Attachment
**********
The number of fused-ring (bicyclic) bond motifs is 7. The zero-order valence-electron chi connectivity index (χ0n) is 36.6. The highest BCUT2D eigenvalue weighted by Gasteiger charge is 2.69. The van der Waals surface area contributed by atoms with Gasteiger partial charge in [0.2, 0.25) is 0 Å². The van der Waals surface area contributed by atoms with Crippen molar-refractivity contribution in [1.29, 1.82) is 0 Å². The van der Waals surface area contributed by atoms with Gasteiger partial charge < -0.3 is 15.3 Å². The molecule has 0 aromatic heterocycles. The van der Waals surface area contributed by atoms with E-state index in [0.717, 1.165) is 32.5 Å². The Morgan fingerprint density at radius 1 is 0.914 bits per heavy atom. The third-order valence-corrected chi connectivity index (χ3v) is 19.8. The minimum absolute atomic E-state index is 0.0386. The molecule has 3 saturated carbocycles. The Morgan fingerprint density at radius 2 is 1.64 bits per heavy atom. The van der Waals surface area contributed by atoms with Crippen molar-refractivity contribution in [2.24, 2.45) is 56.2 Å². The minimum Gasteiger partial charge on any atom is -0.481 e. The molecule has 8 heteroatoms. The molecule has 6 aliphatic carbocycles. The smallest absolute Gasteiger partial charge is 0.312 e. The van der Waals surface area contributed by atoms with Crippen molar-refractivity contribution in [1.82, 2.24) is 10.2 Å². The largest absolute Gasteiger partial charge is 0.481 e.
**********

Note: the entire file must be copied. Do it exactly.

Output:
The number of fused-ring (bicyclic) bond motifs is 7. The zero-order valence-electron chi connectivity index (χ0n) is 36.6. The highest BCUT2D eigenvalue weighted by Gasteiger charge is 2.69. The van der Waals surface area contributed by atoms with Gasteiger partial charge in [0.2, 0.25) is 0 Å². The van der Waals surface area contributed by atoms with Crippen molar-refractivity contribution in [1.29, 1.82) is 0 Å². The van der Waals surface area contributed by atoms with Gasteiger partial charge < -0.3 is 15.3 Å². The molecule has 0 aromatic heterocycles. The van der Waals surface area contributed by atoms with E-state index in [0.717, 1.165) is 32.5 Å². The Morgan fingerprint density at radius 1 is 0.914 bits per heavy atom. The third-order valence-corrected chi connectivity index (χ3v) is 19.8. The minimum absolute atomic E-state index is 0.0386. The molecule has 3 saturated carbocycles. The Morgan fingerprint density at radius 2 is 1.64 bits per heavy atom. The van der Waals surface area contributed by atoms with Crippen molar-refractivity contribution in [2.24, 2.45) is 56.2 Å². The minimum Gasteiger partial charge on any atom is -0.481 e. The molecule has 8 heteroatoms. The molecule has 6 aliphatic carbocycles. The smallest absolute Gasteiger partial charge is 0.312 e. The van der Waals surface area contributed by atoms with Crippen molar-refractivity contribution in [1.82, 2.24) is 10.2 Å². The largest absolute Gasteiger partial charge is 0.481 e.